Debut author Zorn makes a compelling case that the 1932 Lindbergh kidnapping was orchestrated by a Bronx deli clerk who got away with the crime scot-free. The author argues that German immigrant John Knoll masterminded the kidnapping of world-famous aviator Charles Lindbergh's young son. Convicted of the crime in 1935, Bruno Kauptmann was executed the following year, without mentioning any accomplices. On the night of March 1, 1932, Zorn writes, kidnappers climbed a ladder up the side of the Lindberghs' New Jersey home to steal the sleeping toddler from his bed. Although his parents met the ransom demands, their son was never returned; little Charlie Lindbergh's remains were found near their home more than two months later. Zorn's connection to the case is personal. His late father, economist Eugene Zorn, grew up in the South Bronx, where Knoll rented a room. The elder Zorn recalled witnessing a conversation about the kidnapping in 1931, when he was 15, among Knoll, his brother and a man Knoll called "Bruno." Reading about the case in 1963, Eugene's memory of the exchange returned, sparking his suspicion of Knoll, who, even by the accounts of Knoll's own family members, was a disturbed, stamp-collecting loner obsessed with aviation and deeply jealous of Lindbergh's fame. Eugene shared his theory with the Lindberghs in a letter but never received a response. Several of the book's 23 photographs and illustrations reveal striking similarities between the police sketch of "Cemetery John," who collected the $50,000 ransom, and Knoll, now deceased. Knoll skipped town just before the start of Kauptmann's trial. Zorn's research includes new forensic evidence, personal and historical documents, and interviews, laying the foundation for a thrilling true-crime tale that offers a resounding answer to the question of who was really responsible for the kidnapping.
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Product Details

  • ISBN-13: 9781468301939
  • Publisher: Overlook
  • Publication date: 6/14/2012
  • Sold by: Penguin Group
  • Format: eBook
  • Pages: 320
  • Sales rank: 366,102
  • File size: 3 MB

Meet the Author

Robert Zorn is a graduate of Duke University and the Wharton School of Business. His unique qualification to tell this story is his relationship to his father, the late Eugene C. Zorn, Jr., a nationally respected economist, and the only person who ever witnessed the conspiracy behind the kidnapping

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Table of Contents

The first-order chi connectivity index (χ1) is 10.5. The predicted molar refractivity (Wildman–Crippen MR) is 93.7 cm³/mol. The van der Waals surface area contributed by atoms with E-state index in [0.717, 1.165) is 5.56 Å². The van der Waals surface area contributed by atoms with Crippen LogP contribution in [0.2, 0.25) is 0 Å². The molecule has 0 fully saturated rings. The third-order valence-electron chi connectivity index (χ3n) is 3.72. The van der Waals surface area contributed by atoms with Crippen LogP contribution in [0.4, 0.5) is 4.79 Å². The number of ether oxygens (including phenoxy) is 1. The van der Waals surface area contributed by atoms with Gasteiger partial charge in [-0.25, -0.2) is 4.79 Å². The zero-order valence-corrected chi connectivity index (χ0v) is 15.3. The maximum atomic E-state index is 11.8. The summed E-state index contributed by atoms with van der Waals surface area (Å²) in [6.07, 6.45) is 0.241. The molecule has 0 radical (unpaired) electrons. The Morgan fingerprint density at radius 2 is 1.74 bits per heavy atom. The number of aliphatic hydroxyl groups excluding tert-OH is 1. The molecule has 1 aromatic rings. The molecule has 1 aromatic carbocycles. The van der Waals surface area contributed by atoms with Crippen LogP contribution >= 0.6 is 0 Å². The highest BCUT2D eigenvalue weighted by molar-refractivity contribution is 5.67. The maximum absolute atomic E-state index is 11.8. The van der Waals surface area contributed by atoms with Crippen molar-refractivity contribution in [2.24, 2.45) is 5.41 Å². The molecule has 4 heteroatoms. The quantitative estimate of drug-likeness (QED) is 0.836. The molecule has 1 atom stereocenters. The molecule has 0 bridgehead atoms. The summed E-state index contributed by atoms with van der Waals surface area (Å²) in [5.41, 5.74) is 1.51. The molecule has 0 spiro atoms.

Foreword 11

Introduction 15

Part I

1 The Crime 23

2 Citizen of the World 29

3 Reconnaissance 38

4 Johannes 51

5 The Stamp Collector 57

6 The Singnature 64

7 Butterflies 71

8 Underworld 76

9 The Go-Between 86

10 The Cemetery 93

11 The Little Package 101

12 Payment 107

13 Hand of the Kidnapper 115

14 The Victim 123

Part II

15 A New Life 133

16 "The Killers" 140

17 Capture 146

18 Interrogation 156

19 "Not the Man" 163

20 Homecoming 171

21 Trial of the Century 177

22 The State's Case 182

23 Sworn to Truth 186

24 "Who Is John?" 192

25 The Carpenter 198

26 The Verdict 205

27 Arrival and Departure 211

Part III

28 Silence 219

29 Last Chance 224

30 Justice Delayed 231

31 Cemetery John Knoll 238

32 An Uncommon Criminal 246

33 March 1, 1932 254

34 The Archivist 264

35 Approaching Lindbergh 269

Epilogue 276

List of Experts 279

Acknowledgments 281

Notes 285

Index 311

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Sort by: Showing all of 8 Customer Reviews
  • Anonymous

    Posted July 10, 2012

    This is an excellent book

    Mr. Zorn presents a riveting account of the heartbreaking crime and of the bizarre trial that marked the end of the official investigation into the Lindbergh kidnapping. His perspective is unique and intensely personal, yet he approaches the subject with commendable objectivity and clarity. Zorn has wisely confined his analysis to observations related to the crime rather than delving into later controversial events in the life of the renowned aviator - events which clearly had no bearing on the 1932 kidnapping. I detect no hero worship in this account .

    2 out of 2 people found this review helpful.

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  • Anonymous

    Posted July 6, 2012

    A superb and lucid account of the crime, trial and disposition o

    A superb and lucid account of the crime, trial and disposition of the case. highly plausible account.

    2 out of 2 people found this review helpful.

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  • Anonymous

    Posted September 12, 2012

    surprisingly new

    As a criminal defense lawyer, I have long been fascinated with the Lindbergh kidnapping and subsequent legal proceedings. This is an excellently researched and developed theory of the conspiracy and conspirators. I have no doubt that, if this case were to occur today, this evidence would be pursued and could result in capture of all persons involved.

    1 out of 1 people found this review helpful.

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  • Anonymous

    Posted January 6, 2014

    Totally not innocent

    Hauptman was so not innocent, but he was also not alone. He was the scapegoat of the other(s) involved.

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  • Anonymous

    Posted June 11, 2013

    Innocent!!!!

    Hauptman was innocent--what a railroading!!

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  • Anonymous

    Posted March 14, 2013

    Ss

    Interesting from the first moment I started reading. If nothing else, the composite picture of cemetary John and John Knolls picture are one in the same. Never have I seen two pictures match so closely. The author has me convinced!

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  • Posted September 5, 2012

    reccomend

    the story was just ok! it was a bit confusing at times until you remember that the story is being told as hear say.thru the author's father.

    0 out of 1 people found this review helpful.

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  • Anonymous

    Posted July 16, 2013

    No text was provided for this review.